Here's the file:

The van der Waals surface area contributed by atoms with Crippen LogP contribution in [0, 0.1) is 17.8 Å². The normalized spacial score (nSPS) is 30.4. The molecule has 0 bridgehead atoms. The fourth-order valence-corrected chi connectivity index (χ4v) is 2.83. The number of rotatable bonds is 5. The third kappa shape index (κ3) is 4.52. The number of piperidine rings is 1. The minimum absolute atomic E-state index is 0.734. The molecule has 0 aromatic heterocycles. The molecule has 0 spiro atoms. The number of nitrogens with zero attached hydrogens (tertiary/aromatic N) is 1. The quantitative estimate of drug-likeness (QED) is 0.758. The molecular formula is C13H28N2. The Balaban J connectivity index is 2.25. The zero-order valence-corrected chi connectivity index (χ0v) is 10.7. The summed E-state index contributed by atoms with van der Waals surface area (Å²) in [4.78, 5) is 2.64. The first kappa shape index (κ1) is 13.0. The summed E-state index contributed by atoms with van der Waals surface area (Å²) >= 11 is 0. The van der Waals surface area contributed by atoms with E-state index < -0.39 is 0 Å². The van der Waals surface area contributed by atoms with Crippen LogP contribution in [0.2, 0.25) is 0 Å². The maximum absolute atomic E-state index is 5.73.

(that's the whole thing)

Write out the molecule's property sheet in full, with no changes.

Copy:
The van der Waals surface area contributed by atoms with Crippen LogP contribution in [0, 0.1) is 17.8 Å². The normalized spacial score (nSPS) is 30.4. The molecule has 0 bridgehead atoms. The fourth-order valence-corrected chi connectivity index (χ4v) is 2.83. The number of rotatable bonds is 5. The third kappa shape index (κ3) is 4.52. The number of piperidine rings is 1. The minimum absolute atomic E-state index is 0.734. The molecule has 0 aromatic heterocycles. The molecule has 0 spiro atoms. The number of nitrogens with zero attached hydrogens (tertiary/aromatic N) is 1. The quantitative estimate of drug-likeness (QED) is 0.758. The molecular formula is C13H28N2. The Balaban J connectivity index is 2.25. The zero-order valence-corrected chi connectivity index (χ0v) is 10.7. The summed E-state index contributed by atoms with van der Waals surface area (Å²) in [4.78, 5) is 2.64. The first kappa shape index (κ1) is 13.0. The summed E-state index contributed by atoms with van der Waals surface area (Å²) >= 11 is 0. The van der Waals surface area contributed by atoms with E-state index < -0.39 is 0 Å². The van der Waals surface area contributed by atoms with Crippen LogP contribution in [0.2, 0.25) is 0 Å². The maximum absolute atomic E-state index is 5.73.